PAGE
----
The other drama was Ebola. Again as with climate change, there was a drafting committee confrontation which Australia lost as to how strongly the communique should appeal to countries to give generously to the world battle against Ebola. 

There is no doubt that the US was a major protagonist in these policy confrontations with Australia. As Obama happily told his post-meeting press conference, this G20 had made real progress towards ‘its three main policy goals’: in trade reform, in climate change and Ebola. So where did the Australian mantra ‘this G20 is all about jobs and growth’ go?  

Abbott's forgettable moments included his introductory remarks about his achievements in ending the carbon tax, stopping the boats, and building roads; and regretting his difficulties in getting the Parliament to pass a $7 patient’s contribution to doctors’ visits. The stony, stunned faces of other leaders as they listened to this odd discourse said it all. Bill Shorten’s later critique of it as ‘weird and inappropriate’ was justified.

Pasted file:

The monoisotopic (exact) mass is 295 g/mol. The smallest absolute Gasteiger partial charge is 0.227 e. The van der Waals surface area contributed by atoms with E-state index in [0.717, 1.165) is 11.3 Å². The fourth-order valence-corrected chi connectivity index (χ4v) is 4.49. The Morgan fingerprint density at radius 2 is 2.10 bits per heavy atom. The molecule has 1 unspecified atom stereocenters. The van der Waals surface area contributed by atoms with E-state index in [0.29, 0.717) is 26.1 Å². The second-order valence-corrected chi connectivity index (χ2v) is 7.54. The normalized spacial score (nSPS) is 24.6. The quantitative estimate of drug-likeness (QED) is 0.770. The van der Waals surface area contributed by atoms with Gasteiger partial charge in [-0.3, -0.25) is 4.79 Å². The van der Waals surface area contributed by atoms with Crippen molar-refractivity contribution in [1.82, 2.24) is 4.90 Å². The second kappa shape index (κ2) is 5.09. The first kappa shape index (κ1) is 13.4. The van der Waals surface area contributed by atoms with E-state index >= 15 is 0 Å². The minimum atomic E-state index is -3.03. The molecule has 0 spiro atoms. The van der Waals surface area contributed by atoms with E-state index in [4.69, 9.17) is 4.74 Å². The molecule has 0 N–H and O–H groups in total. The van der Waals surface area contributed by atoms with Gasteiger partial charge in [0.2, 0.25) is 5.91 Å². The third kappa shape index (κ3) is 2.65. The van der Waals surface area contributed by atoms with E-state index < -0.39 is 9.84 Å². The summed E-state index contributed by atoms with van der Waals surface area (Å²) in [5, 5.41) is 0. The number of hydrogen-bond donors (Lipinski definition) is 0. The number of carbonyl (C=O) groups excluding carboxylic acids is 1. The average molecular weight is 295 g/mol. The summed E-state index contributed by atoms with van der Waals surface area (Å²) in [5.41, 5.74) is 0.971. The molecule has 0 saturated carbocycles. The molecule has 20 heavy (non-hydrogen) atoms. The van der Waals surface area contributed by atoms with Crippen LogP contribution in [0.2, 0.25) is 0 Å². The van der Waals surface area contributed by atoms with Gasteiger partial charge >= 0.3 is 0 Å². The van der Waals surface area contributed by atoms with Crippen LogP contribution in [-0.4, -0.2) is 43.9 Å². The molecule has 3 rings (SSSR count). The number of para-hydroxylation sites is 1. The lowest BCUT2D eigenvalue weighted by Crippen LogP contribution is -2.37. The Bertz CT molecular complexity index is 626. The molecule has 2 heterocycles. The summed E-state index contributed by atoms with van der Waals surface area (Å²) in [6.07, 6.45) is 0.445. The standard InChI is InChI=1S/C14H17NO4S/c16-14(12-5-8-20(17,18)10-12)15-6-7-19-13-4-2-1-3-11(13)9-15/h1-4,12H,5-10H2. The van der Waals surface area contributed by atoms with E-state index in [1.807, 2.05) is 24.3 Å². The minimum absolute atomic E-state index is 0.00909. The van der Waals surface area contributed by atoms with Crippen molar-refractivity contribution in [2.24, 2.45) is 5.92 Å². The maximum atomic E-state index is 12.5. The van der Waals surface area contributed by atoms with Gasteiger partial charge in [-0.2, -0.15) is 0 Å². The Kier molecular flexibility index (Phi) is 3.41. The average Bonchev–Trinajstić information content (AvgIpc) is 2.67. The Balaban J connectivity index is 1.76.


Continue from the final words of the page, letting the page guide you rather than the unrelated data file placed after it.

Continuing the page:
I was also struck by the inappropriate scheduling of a tripartite US/Japan/ Australia leaders’ side meeting to discuss defence cooperation in Asia. If the theme was to be cooperation in containing China - as had been tipped to media that it would be -  the timing and venue were highly inappropriate, so soon after the Obama/Xi climate policy breakthrough and even an announced improvement in China/Japan security relations, and the day before Xi was to address the Australian Parliament .